Such might be the workings of their spirits, the secret suggestions of consciences not at rest, but ever and anon starting from the slumber into which they had been in some measure lulled. No wonder that the men were cut to the heart, and roused up to fiercest anger by the preaching of the apostles. The serpent had twined itself around them. It might at times be torpid or asleep. But every fresh mention of the blood, or of the name of Him whom they had slain, awoke it, and sent its sting into their vitals. Hence they hated the mention of that blood and that name. Vengeance was in their hearts and on their lips against everyone who might venture upon an illusion so hateful. In words they repelled the charge as slanderous, but the inner man confessed it. Addressing the apostles they might use the language of denial,
Thou canst not say, I did it.
But the fear, the anger, the remorse which awoke within them, betrayed the consciousness of guilt in a way which could not be mistaken. If they were not the actual murderers, they were at least accomplices in the deed of murder; and as such they were self-convicted and self-condemned.
True children of Cain! Both in their crime, and in their evasive denial of it! When Jehovah charged the first murderer with his brother’s blood, how insolent, yet how evasive the answer—“Am I my brother’s keeper?” As if he had said, “Do you mean to charge me with Abel’s blood? What do I know about it or its shedder?” So with these Jewish rulers. They commit the crime, and then they challenge the proof of their guilt. Their hands are still stained with the crimson, yet they can say, “Do you mean to bring this Man’s blood upon us?”
True children of Cain! For where was there rest now for them? Fugitives and vagabonds they now must be, at least in spirit; carrying within them a hidden wound which they try in vain to cover; disturbed with horrors which they cannot allay; trembling at the sound of the shaken leaf or the rustling breeze.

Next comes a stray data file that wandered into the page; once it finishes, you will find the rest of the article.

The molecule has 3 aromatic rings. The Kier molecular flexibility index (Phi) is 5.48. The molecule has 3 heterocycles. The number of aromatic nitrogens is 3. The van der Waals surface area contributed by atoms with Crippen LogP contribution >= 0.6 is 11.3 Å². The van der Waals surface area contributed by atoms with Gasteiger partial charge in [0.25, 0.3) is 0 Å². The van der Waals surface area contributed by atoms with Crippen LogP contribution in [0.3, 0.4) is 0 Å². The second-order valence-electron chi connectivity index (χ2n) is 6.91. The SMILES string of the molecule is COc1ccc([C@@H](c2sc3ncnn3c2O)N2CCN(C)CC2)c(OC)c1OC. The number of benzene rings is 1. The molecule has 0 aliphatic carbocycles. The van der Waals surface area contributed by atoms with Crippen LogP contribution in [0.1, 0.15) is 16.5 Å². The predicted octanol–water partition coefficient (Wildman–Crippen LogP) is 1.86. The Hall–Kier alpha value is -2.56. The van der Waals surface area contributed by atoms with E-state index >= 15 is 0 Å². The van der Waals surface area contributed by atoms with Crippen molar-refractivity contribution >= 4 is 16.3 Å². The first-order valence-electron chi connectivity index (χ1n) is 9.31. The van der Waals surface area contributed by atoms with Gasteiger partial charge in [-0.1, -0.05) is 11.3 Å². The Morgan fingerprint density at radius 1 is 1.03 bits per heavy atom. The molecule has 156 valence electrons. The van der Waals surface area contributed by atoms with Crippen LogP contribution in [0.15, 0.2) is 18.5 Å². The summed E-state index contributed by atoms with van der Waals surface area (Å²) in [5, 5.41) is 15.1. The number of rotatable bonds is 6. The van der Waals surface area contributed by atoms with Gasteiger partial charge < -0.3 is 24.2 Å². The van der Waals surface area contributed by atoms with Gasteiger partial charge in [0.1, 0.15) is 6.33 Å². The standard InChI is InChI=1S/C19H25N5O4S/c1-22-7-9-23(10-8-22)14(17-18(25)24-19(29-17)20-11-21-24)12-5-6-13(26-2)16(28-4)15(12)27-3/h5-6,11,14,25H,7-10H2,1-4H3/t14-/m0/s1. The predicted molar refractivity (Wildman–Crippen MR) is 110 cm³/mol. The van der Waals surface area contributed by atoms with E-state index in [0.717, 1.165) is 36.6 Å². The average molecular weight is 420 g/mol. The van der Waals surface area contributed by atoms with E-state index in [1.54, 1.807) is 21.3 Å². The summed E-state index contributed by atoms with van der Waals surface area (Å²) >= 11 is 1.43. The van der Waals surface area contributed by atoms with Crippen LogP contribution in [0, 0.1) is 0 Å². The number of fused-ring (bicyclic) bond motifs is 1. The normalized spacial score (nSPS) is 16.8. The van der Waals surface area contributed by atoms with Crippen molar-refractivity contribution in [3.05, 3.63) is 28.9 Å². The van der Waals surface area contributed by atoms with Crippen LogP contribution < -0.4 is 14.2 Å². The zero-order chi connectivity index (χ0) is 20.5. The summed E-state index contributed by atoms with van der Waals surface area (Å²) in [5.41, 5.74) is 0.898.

True children of Cain! They go out from the presence of the Lord, and seek to drown their terrors in worldly undertakings, in dreams of vanity, or in the lusts of pleasure. The worm that never dies has begun to gnaw them! Yet they will not look on Him whom they have pierced. They turn away in anger when He is set before them!
The blood they had shed would heal them; for it speaks better things than that of Abel; but they will not be healed. The blood that alarmed would also have laid all their alarms to rest. But they turn away from it. It accused them, no doubt; yet it brought forgiveness with it for the very crime which it laid to their charge. It spoke to them as to murderers—sinners for whose crime and conduct there could be no excuse. But it also said, “This is a faithful saying, and worthy of all acceptation, that Christ Jesus came into the world to save sinners”—even “the chief” (1Tim. 1:13-16).
They might be “blasphemers, persecutors, and injurious”; but “the grace of our Lord was exceeding abundant.”
Nay, and of some of them at least it might be said, “They did obtain mercy, that in them the chief, Jesus Christ might show forth all long-suffering, for a pattern to them, who should hereafter believe on Him to life everlasting.”